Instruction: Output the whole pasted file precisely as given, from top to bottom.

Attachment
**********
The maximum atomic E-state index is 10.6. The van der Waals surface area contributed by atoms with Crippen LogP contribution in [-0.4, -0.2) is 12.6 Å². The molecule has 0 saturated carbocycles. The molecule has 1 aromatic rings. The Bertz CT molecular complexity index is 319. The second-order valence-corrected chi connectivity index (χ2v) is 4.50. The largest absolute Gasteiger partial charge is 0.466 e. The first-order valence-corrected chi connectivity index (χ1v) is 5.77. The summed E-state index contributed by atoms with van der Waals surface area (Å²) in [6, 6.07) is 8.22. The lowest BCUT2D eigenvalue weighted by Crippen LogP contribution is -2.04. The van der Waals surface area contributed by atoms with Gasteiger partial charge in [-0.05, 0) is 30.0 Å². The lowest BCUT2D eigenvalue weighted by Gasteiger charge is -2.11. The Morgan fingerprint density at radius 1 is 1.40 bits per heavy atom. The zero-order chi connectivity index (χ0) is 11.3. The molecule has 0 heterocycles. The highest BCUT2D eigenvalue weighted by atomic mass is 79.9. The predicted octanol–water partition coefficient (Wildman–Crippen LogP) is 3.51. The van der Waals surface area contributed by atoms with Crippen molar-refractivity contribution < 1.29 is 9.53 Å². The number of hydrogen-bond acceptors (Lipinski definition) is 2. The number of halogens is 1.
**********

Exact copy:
The maximum atomic E-state index is 10.6. The van der Waals surface area contributed by atoms with Crippen LogP contribution in [-0.4, -0.2) is 12.6 Å². The molecule has 0 saturated carbocycles. The molecule has 1 aromatic rings. The Bertz CT molecular complexity index is 319. The second-order valence-corrected chi connectivity index (χ2v) is 4.50. The largest absolute Gasteiger partial charge is 0.466 e. The first-order valence-corrected chi connectivity index (χ1v) is 5.77. The summed E-state index contributed by atoms with van der Waals surface area (Å²) in [6, 6.07) is 8.22. The lowest BCUT2D eigenvalue weighted by Crippen LogP contribution is -2.04. The van der Waals surface area contributed by atoms with Gasteiger partial charge in [-0.05, 0) is 30.0 Å². The lowest BCUT2D eigenvalue weighted by Gasteiger charge is -2.11. The Morgan fingerprint density at radius 1 is 1.40 bits per heavy atom. The zero-order chi connectivity index (χ0) is 11.3. The molecule has 0 heterocycles. The highest BCUT2D eigenvalue weighted by atomic mass is 79.9. The predicted octanol–water partition coefficient (Wildman–Crippen LogP) is 3.51. The van der Waals surface area contributed by atoms with Crippen molar-refractivity contribution < 1.29 is 9.53 Å². The number of hydrogen-bond acceptors (Lipinski definition) is 2. The number of halogens is 1.